So many touch points, so little time. As the B2B customer journey becomes all the more complex, it also presents marketers with the opportunity to understand and service the needs of current and potential buyers like never before.
However, despite the vast amount of data that B2B marketers now have at their disposal, just 50% of sales and marketing decisions are made using that information, according to new report by Forrester Consulting, on behalf of Dun & Bradstreet, which surveyed 500 respondents with responsibility or influence over their company’s data strategy or management.
“Half of B2B companies are struggling to go from analysis to activation across marketing and sales activities,” said Derek Slayton, GM and global leader of Dun & Bradstreet’s sales and marketing line of business. “It continues to be the No. 1 impediment to marketing because it is not possible to orchestrate campaign outreach that is multichannel, multifaceted, sequenced, and consistent without data analysis and activation.”
Here’s the good news: While many B2B firms are challenged with data management, those that are using more mature data practices are seeing a significant impact across marketing, sales, and customer goals, the study found. Additionally, they are more accurate with campaign attribution and personalization, and are more likely to report improved sales cycle speed, return on marketing spend, and customer loyalty, according to the study.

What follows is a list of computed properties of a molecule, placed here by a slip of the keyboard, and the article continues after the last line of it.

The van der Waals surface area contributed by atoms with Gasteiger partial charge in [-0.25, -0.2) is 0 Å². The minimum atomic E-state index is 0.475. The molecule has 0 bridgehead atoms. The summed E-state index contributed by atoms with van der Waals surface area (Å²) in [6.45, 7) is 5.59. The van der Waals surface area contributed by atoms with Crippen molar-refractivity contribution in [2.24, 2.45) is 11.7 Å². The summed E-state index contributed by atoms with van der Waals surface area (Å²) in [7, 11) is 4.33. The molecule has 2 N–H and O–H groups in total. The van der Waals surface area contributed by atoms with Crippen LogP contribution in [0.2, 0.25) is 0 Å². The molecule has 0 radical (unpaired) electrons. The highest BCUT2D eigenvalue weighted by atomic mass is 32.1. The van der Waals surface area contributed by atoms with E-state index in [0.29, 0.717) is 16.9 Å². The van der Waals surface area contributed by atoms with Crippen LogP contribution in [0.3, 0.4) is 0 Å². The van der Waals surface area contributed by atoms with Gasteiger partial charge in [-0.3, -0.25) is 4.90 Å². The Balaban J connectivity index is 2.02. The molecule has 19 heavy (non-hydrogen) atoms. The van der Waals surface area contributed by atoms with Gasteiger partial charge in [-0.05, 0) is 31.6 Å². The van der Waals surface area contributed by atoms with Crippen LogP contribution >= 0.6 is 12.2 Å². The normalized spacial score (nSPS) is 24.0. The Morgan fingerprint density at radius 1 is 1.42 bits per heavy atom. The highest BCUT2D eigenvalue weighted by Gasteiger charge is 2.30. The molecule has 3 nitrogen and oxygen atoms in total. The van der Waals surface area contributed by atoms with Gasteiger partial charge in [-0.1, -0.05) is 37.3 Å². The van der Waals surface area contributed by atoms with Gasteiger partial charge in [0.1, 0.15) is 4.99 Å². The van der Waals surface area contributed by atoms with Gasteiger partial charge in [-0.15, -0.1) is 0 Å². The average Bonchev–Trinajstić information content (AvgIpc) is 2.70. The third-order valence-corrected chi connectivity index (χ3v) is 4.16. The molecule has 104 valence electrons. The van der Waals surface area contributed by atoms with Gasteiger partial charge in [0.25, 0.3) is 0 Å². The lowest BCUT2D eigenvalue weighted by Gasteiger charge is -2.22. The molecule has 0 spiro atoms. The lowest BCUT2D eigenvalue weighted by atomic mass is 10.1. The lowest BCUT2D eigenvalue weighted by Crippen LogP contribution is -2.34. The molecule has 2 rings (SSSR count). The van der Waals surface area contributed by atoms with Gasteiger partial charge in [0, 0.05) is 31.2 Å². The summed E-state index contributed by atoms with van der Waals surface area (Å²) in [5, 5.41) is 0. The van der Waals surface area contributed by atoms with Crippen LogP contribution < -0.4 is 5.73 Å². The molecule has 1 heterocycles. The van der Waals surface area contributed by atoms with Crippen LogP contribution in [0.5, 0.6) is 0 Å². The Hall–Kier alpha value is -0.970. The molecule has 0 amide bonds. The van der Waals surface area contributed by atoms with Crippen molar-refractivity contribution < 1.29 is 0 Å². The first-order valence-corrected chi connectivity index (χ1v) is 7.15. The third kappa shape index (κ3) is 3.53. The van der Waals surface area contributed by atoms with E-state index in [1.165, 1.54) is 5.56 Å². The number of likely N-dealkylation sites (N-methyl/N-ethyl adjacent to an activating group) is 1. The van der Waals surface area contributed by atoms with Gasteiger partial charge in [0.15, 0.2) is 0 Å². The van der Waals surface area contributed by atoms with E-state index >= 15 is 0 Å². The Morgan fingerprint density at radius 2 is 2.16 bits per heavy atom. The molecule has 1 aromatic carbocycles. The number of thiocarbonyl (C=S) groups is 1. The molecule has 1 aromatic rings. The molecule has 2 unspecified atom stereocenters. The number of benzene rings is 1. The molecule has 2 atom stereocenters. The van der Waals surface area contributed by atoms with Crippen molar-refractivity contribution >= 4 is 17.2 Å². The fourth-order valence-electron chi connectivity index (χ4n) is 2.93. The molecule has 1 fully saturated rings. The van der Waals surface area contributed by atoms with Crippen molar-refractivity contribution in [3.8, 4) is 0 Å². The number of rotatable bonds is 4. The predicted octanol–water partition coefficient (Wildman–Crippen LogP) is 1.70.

How do they do it? Mature organizations reported they are using “advanced analytics techniques,” as well as organizing and disseminating key insights across the organization.
“Having a unified data layer within your company is critical to being able to aggregate these insights and press ‘go’ across multiple execution systems, whether it’s programmatic ad buying, social marketing, e-mail marketing, or sales campaigning,” Slayton told CMO.com. “The key is solving for how those things are going to be connected as the data gets pushed into those systems. That is where I think most marketers should start.”